6 ways Atlanta Film Festival gets a little gayer

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Leather, politics and pit stops. The Atlanta Film Festival offers a handful of reasons for gay movie-goers to check in on the Pink Peach, the massive festival's slate of LGBT programming. Sprinkled into the Atlanta Film Festival's schedule, which runs March 15-24 at the Plaza Theatre and 7 Stages, are a half-dozen LGBT films, plus several shorts. The gay films run March 17-22. Here’s a look at the Pink Peach features:

'God Loves Uganda,' March 17 at 6:30 p.m., Plaza Theatre

"God Loves Uganda" is a documentary by Roger Ross Williams looking at unrest in the African country. The Kansas City-based International House of Prayer, an evangelical group, visits Uganda and loudly advocates abstinence – in an area that has been hit hard by AIDS – and protest homosexuality. Many listen but others, such as Bishop Christopher Senyonjo, defend LGBT people. The film is certainly timely and unsettling, as current legislation in Uganda would make homosexuality illegal and punishable by death.

'Concussion,' March 18 at 7 p.m., 7 Stage

In Stacie Passon’s “Concussion," a glorious Robin Weigert stars as Abby, who is a bored, restless Manhattan woman with a female partner and kids. After being hit in the head in an accident she visits a female sex worker and then decides to get into the business herself, juggling tricks while she is supposed to be re-doing a fixer-upper with a contractor friend.

'Breaking Through,' March 29 at 9:30 p.m., Plaza

Atlanta filmmaker Cindy Abel’s “Breaking Through” is a documentary interviewing LGBT politicians about the intersection of their personal and professional lives. Among those interviewed are local elected officials Alex Wan, Karla Drenner, Joan Garner, Kecia Cunningham and Brian Bates. Senators Barney Frank and Tammy Baldwin are also featured. Abel has held fundraisers in Atlanta to support the project.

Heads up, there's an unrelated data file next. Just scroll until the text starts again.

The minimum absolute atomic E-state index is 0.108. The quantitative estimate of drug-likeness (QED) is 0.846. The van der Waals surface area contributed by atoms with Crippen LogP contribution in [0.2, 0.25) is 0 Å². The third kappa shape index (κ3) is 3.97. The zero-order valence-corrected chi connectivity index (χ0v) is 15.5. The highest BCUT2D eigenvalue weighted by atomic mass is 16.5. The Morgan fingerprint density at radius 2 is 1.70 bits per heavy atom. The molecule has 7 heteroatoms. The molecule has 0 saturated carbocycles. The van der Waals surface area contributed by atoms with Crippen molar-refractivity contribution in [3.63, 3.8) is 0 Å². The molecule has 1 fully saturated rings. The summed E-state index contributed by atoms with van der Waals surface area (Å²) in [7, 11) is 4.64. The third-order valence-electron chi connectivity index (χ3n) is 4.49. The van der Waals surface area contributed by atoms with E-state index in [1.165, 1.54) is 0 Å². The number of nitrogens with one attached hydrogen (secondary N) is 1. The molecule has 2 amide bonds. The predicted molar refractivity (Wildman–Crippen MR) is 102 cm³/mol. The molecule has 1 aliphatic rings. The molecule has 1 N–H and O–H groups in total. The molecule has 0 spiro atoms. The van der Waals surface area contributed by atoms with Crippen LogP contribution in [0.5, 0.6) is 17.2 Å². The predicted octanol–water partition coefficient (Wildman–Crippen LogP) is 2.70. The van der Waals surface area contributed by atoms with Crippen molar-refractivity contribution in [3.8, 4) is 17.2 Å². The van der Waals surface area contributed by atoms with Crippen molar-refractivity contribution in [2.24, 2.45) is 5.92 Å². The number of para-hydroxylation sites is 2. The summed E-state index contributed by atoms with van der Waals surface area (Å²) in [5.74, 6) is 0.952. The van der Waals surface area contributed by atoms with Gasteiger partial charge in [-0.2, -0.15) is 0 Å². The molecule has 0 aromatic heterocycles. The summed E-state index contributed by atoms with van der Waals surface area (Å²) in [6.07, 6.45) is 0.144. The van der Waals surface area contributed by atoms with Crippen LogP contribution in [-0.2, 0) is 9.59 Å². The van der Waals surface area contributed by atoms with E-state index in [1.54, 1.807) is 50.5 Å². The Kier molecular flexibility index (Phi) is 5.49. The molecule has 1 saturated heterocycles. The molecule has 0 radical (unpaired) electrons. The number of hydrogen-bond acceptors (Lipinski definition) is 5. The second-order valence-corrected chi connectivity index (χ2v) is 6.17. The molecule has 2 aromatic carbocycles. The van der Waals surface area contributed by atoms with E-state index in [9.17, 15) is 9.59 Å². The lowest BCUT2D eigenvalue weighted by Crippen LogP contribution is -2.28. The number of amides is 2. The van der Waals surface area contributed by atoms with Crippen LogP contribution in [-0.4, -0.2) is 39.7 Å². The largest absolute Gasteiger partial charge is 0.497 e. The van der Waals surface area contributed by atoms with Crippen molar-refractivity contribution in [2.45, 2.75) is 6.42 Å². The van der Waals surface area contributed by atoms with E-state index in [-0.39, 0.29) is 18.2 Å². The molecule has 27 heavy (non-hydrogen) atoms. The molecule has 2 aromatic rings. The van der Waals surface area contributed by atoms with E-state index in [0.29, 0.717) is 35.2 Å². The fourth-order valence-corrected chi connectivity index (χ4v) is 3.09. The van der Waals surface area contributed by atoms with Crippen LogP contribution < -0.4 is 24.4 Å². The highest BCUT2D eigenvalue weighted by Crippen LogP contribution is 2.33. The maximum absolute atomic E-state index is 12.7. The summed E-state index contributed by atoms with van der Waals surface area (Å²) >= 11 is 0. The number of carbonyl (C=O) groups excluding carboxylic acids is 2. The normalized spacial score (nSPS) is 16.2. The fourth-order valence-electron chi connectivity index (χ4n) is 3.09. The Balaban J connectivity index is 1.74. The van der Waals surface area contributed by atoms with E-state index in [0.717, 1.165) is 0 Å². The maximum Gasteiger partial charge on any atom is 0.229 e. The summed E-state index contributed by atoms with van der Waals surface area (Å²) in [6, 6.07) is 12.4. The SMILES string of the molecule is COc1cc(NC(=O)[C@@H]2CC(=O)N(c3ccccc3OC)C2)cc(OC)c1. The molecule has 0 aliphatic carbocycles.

'Pit Stop,' March 21 at 7 p.m., Plaza

Yen Tan’s “Pit Stop” is a drama about the intersecting lives of two men in a small town, both on the rebound from bad relationships. Far away from the gay bars and life of a big city, Gabe and Ernesto manage to never cross paths until they -- satisfyingly -- find each other.

'Interior. Leather Bar,' March 21 at 9:15 p.m., Plaza

“Interior. Leather Bar" (top photo) is the much-hyped examination of the 40 minutes missing from the Al Pacino gay-themed thriller “Cruising,” footage that supposedly would have given the film an X rating. As directed by Travis Mathews and James Franco, the film is likely to be viewed differently by straight and gay audiences. Straights might be intrigued by Franco -- now a Disney star -- and his willingness to talk about gay issues and rights. Gays, though, will probably yawn at this endlessly talky mockumentary with few revelation from Franco and not much action overall, save for heterosexual men contemplating what playing gay will do to their career.

'Mosquita ya Mari,' March 22 at 7 p.m., Plaza

Perhaps the best of the LGBT fare is the lesbian themed “Mosquita ya Mari." It's the story of two girls who begin a friendship and relationship. Yolanda (Fenessa Pineda) is a straight-A student -- used to doing the right thing at school and at home -- whose life changes when Mari (Venecia Troncoso) moves in across the street in their Los Angeles home. This award-winning feature by Aurora Guerrero is sweet and original and has affecting performances by its two leads. A number of shorts also make up part of the Pink Peach, including “Daniel,” about a boy’s sexual awakening; “Sabbatical,” about a male couple who meet up again after taking time away from each other; and “Little Man,” a psychological thriller about a 30ish man unable to make relationships last -- and a mystery he uncovers in the apartment upstairs.


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